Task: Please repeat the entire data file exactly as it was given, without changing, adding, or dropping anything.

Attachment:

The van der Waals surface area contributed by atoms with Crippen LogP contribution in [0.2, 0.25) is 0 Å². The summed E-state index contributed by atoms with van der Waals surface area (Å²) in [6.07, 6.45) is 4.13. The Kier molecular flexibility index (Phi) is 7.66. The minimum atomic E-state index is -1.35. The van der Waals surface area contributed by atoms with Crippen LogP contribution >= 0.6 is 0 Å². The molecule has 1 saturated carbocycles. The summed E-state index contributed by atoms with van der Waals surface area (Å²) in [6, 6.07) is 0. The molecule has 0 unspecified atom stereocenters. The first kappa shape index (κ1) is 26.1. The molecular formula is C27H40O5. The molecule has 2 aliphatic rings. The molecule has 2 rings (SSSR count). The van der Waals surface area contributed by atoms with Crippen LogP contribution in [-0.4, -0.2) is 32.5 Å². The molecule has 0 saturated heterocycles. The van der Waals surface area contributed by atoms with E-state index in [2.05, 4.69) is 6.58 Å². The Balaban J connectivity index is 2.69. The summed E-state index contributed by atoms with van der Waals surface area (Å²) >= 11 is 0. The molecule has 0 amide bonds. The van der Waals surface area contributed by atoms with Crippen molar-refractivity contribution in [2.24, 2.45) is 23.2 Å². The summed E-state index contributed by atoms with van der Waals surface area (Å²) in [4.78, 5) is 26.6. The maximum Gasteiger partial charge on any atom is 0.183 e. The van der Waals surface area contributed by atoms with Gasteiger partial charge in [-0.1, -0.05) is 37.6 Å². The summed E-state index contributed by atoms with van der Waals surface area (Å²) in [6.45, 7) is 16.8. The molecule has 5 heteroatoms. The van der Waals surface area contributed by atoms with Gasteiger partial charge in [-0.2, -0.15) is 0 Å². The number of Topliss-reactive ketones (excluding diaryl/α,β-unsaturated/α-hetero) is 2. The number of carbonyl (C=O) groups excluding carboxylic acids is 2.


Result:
The van der Waals surface area contributed by atoms with Crippen LogP contribution in [0.2, 0.25) is 0 Å². The summed E-state index contributed by atoms with van der Waals surface area (Å²) in [6.07, 6.45) is 4.13. The Kier molecular flexibility index (Phi) is 7.66. The minimum atomic E-state index is -1.35. The van der Waals surface area contributed by atoms with Crippen LogP contribution >= 0.6 is 0 Å². The molecule has 1 saturated carbocycles. The summed E-state index contributed by atoms with van der Waals surface area (Å²) in [6, 6.07) is 0. The molecule has 0 unspecified atom stereocenters. The first kappa shape index (κ1) is 26.1. The molecular formula is C27H40O5. The molecule has 2 aliphatic rings. The molecule has 2 rings (SSSR count). The van der Waals surface area contributed by atoms with Crippen LogP contribution in [-0.4, -0.2) is 32.5 Å². The molecule has 0 saturated heterocycles. The van der Waals surface area contributed by atoms with E-state index in [2.05, 4.69) is 6.58 Å². The Balaban J connectivity index is 2.69. The summed E-state index contributed by atoms with van der Waals surface area (Å²) >= 11 is 0. The molecule has 0 amide bonds. The van der Waals surface area contributed by atoms with Crippen molar-refractivity contribution in [2.24, 2.45) is 23.2 Å². The summed E-state index contributed by atoms with van der Waals surface area (Å²) in [4.78, 5) is 26.6. The maximum Gasteiger partial charge on any atom is 0.183 e. The van der Waals surface area contributed by atoms with Gasteiger partial charge in [-0.1, -0.05) is 37.6 Å². The summed E-state index contributed by atoms with van der Waals surface area (Å²) in [6.45, 7) is 16.8. The molecule has 5 heteroatoms. The van der Waals surface area contributed by atoms with Gasteiger partial charge in [-0.2, -0.15) is 0 Å². The number of Topliss-reactive ketones (excluding diaryl/α,β-unsaturated/α-hetero) is 2. The number of carbonyl (C=O) groups excluding carboxylic acids is 2.